16th July 2006 - 04:53 AM
This is the 2nd note I've seen about hard drive magnets. Since no one else is going to answer, I, the person who knows NOTHING about hard drive magnets will.
Here's a link: http://www.7volts.com/magnets.htm
This explains what they are, how to get them out, and how to draw blood by getting your fingers pinched between them. It appears you can get 4 of them out of an old hard drive, and the older the drive, the more magnets or bigger magnets you get.
According to the article, these magnets are so strong that if you stick one on your fridge, you will break a nail trying to get it off. They are the strongest magnets you can find, because the more powerful the magnet, the faster your hard drive spins.
To answer your teacher's question:
The magnets are used in the mechanism that positions the heads. The magnets provide a strong magnetic field. Within the magnetic field is a coil. In order to position the heads, a current is passed through the coil generating a magnetic field within the coil. The interaction of this magnetic field with the permanent magnetic field generates the force that moves the heads. By varying the current in the coil, the heads can be precisely placed on the disc. In order to move the head mechanism very quickly from track to track, a very powerful magnetic field is required. If the magnetic field is weaker, there's less force moving the heads and the drive access time will be slower. Since drive manufacturers strive for the fastest access times, they must use the most powerful magnets they can find. Drive manufacturers have made great strides in making the read write heads and mechanisms much smaller and lighter. This means the later drives need much smaller magnets but they still need to be very strong or access times will suffer. The scientific reader will probably wonder why electromagnets aren't used instead of permanent magnets for the magnetic field. The answer is probably that heat production and power consumption would be dramatically higher with electromagnet use. Still, it was a good thought and I'm glad you thought of it.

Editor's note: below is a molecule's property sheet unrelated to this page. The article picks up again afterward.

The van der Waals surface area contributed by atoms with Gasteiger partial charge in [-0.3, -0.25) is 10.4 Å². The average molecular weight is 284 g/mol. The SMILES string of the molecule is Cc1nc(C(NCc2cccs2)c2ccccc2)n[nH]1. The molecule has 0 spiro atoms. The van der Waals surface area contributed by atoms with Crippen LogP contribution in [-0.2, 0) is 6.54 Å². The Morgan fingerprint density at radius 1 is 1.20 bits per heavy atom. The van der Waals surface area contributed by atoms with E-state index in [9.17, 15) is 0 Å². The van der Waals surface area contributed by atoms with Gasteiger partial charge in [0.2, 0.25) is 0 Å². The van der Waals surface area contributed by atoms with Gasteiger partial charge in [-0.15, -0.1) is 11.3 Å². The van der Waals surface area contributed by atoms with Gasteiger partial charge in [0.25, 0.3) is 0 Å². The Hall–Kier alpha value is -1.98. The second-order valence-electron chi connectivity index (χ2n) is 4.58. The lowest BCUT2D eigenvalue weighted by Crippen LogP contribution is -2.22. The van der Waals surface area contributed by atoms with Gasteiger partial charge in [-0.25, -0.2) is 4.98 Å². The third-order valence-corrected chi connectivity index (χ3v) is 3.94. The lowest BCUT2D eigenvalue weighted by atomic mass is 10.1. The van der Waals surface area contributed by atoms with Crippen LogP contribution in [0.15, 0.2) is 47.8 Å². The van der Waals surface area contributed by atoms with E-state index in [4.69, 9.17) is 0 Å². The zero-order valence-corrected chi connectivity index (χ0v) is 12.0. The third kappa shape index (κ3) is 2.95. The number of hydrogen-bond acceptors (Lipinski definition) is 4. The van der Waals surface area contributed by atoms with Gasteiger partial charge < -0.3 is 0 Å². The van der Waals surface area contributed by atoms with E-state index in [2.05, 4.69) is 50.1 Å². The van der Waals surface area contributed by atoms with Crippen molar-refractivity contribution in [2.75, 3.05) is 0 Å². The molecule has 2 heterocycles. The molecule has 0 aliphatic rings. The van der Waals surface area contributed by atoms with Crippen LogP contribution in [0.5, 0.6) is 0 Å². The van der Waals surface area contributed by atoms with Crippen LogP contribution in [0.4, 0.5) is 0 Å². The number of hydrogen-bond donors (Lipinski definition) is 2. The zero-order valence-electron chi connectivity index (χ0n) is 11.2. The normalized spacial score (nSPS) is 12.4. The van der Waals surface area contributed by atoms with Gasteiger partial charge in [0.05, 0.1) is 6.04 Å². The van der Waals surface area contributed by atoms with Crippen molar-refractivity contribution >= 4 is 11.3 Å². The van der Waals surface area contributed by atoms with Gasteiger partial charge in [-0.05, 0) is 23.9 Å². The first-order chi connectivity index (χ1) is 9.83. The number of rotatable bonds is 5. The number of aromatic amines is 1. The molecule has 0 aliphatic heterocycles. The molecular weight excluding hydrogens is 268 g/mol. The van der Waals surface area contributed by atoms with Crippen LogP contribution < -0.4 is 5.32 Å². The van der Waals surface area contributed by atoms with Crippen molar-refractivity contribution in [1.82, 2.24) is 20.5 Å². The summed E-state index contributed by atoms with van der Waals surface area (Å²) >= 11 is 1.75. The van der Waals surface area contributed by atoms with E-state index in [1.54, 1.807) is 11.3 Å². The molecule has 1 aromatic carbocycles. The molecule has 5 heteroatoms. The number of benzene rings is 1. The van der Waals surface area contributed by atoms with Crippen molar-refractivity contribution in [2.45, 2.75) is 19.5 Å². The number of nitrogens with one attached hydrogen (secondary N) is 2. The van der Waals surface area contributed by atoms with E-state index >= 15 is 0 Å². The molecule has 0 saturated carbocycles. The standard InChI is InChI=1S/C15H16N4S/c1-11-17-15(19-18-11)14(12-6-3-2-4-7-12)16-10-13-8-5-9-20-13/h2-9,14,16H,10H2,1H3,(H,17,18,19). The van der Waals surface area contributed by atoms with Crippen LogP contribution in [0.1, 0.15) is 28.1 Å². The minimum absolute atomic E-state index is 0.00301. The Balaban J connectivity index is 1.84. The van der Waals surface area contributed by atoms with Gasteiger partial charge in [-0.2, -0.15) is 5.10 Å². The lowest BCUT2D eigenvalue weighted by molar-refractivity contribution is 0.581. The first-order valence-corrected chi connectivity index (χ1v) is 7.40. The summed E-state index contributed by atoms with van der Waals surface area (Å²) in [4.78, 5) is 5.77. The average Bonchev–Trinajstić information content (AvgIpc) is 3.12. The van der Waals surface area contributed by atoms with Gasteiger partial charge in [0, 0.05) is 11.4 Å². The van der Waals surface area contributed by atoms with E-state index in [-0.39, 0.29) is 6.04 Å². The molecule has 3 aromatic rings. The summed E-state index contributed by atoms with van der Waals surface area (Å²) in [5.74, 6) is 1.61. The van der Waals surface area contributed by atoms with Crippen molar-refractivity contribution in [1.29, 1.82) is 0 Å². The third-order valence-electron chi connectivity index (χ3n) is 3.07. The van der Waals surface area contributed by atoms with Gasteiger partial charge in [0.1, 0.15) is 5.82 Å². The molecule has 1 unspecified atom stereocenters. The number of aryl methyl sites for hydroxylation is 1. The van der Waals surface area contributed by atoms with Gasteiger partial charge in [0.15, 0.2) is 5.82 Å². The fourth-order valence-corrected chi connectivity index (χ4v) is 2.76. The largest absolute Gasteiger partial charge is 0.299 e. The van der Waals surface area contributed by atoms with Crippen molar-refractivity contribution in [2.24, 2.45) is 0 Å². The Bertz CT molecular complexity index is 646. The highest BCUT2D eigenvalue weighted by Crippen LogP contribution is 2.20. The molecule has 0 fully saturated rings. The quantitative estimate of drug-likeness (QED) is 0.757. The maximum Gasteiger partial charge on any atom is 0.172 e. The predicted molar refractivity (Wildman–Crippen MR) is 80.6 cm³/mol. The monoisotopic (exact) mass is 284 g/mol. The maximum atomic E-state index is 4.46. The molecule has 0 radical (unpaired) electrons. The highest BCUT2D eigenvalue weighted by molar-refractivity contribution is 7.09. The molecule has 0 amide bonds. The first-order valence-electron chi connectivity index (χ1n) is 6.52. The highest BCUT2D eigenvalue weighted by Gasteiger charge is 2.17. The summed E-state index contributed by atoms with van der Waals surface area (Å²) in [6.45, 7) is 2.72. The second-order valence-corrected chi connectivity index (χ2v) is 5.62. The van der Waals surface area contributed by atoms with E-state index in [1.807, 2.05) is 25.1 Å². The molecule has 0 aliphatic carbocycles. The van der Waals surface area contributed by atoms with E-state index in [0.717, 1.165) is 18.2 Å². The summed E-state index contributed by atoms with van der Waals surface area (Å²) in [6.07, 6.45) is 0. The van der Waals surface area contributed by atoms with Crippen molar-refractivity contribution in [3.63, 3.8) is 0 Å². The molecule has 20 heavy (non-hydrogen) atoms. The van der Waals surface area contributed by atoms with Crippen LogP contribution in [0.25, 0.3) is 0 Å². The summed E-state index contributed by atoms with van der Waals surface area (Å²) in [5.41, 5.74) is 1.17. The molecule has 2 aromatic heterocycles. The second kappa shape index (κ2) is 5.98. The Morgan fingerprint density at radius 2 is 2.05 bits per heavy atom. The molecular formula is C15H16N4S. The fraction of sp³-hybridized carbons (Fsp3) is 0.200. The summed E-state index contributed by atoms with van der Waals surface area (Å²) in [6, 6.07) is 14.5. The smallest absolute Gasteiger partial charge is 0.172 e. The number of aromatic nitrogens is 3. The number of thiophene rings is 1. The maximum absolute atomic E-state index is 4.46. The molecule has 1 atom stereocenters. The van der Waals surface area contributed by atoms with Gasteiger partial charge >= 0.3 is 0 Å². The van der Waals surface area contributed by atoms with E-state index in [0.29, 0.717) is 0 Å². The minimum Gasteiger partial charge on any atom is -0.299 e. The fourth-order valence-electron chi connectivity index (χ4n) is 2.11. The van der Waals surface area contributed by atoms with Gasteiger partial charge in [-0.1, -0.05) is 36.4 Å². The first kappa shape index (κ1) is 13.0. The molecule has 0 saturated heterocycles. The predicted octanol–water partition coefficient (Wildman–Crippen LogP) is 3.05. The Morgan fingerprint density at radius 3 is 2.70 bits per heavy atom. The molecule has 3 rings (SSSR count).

These magnets are a little different from what would be expected. They're actually polarized with the poles on the flat surfaces of the magnets rather than at the ends. Most magnets will be "N" at one end and "S" at the other. These will have "N" on one flat surface and "S" on the other.
Hope that helps, and no, I can't answer any magnet questions.